The leaves have fallen from the trees. The wind’s bite turns cold, and spirits long gone roam the lands once more. Through the darkness orange jack-o-lanterns light the night, as offerings of apples and prayers to the ancestor fill the air. In the distance screeches and laughter of ghosts, gouls, and all manner of mystical creatures shriek with delight as they clamor from home to home. For this is the night of Samhain.
What is Samhain/All Hallows Eve?
Samhain (pronounced SOW-en) is a pagan and neo-pagan holiday that celebrates the end of the year and honors the dead and ancestors. At it’s roots it’s a Gaelic holiday that marked the end of the harvest season and the beginning of a new year. It was celebrated October 31st to November 1st. It was at this time that the souls of the dead would return to visit their homes, where the living inhabitants would leave out offerings of food for the wandering spirits. Feasts were also popular this time of year as was the practice of mumming and guising.
Modern neo-pagans of various traditions celebrate Samhain today, each in their own way. Modern celebrations include rituals to remember and honor ancestors, leaving of offerings for the ancestors and/or spirits of the dead, as well as rituals of renewal. Samhain marks the end of the neo-pagan year, so it is an especially good time for all rituals and spellwork involving goal setting, and renewal.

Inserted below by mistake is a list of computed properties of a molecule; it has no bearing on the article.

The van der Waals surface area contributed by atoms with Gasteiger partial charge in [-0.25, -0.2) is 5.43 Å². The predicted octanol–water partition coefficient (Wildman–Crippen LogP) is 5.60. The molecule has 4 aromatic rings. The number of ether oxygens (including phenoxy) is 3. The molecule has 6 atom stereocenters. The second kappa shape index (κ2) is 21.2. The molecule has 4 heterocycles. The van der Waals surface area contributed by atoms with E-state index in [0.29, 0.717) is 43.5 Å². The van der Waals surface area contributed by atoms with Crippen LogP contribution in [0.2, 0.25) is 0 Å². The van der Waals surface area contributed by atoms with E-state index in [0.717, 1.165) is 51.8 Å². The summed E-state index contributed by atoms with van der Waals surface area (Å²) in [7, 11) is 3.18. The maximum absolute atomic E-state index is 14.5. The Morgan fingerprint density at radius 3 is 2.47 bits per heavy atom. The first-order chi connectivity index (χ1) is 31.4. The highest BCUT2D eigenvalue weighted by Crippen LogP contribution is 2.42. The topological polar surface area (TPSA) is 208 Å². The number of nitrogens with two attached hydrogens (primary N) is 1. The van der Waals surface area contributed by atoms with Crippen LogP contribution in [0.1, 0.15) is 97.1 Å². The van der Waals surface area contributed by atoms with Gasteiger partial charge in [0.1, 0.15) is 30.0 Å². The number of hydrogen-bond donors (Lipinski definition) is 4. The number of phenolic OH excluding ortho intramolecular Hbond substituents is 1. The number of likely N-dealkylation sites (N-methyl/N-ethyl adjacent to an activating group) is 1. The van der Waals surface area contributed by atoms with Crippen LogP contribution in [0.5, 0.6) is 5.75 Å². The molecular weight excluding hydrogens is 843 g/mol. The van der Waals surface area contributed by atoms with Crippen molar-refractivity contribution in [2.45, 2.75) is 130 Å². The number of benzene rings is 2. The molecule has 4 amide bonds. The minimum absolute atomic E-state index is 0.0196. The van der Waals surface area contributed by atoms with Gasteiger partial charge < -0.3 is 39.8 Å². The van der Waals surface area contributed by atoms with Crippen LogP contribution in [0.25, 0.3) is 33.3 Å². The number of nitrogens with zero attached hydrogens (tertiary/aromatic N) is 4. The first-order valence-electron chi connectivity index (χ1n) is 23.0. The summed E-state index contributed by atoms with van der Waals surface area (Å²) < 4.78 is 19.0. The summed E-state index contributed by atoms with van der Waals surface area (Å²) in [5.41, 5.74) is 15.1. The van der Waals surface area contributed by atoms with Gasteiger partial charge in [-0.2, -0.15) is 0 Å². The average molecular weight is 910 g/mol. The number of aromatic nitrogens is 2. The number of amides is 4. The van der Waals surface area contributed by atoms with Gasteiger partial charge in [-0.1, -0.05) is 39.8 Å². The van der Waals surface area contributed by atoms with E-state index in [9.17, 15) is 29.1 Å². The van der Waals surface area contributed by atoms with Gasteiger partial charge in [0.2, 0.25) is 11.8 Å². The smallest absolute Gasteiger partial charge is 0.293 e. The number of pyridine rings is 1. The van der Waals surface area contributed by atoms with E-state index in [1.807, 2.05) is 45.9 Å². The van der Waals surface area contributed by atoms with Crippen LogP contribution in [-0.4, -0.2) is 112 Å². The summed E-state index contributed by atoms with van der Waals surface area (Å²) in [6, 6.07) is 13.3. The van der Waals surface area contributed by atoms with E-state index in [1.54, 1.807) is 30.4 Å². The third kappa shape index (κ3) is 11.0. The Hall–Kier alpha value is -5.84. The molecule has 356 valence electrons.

Samhain vs Halloween
While they fall on the same day, Halloween and Samhain aren’t technically the same holiday. Halloween is a commercial holiday nowadays, but has it’s root in the Christian celebrations of All Saints /All Hallows Day. Halloween is a conglomeration of influences from All Saints/All Hallows and Samhain traditions and celebrations. This gave us many of the traditional Halloween essentials including Jack-o-lanterns. Many modern pagans also celebrate Halloween and treat it as part of or an extension of Samhain. After all, its’ one of the few times of year you can say you are witch and no one will bat an eye.
When is Samhain?
Northern Hemisphere: October 31 – November 1
Southern Hemisphere: April 30-May 1
Activities to Celebrate Samhain
- Bob for apples.
- Divination of all types.
- Create a Jack-o-lantern.
- Have a dumb supper (prepare a dinner plate of food and leave it out for the spirits).
- Create a New Year’s resolution.
- Food & Drink for Samhain and Halloween Celebrations.
- Create corn dollies.
- Remember those who have died over the past year.
- Perform personal shadow work.
- Apple Leaves
- Wild Ginseng
- Black Onyx, Obsidian, Jet, and all black stones
- Smoky Quartz
- Teas, herbal
Music for Samhain
Samhain is a holiday with a long and diverse history. It has given rise to the modern holiday of Halloween with it’s traditions of jack-o-lanterns and trick-or-treating. Yet, it’s a holiday that solemnly remembers those who have gone before, while also looking ahead to the future. This Samhain take a moment to honor your ancestors and all those who have gone before, as you enjoy Halloween.
What are you doing this Samhain?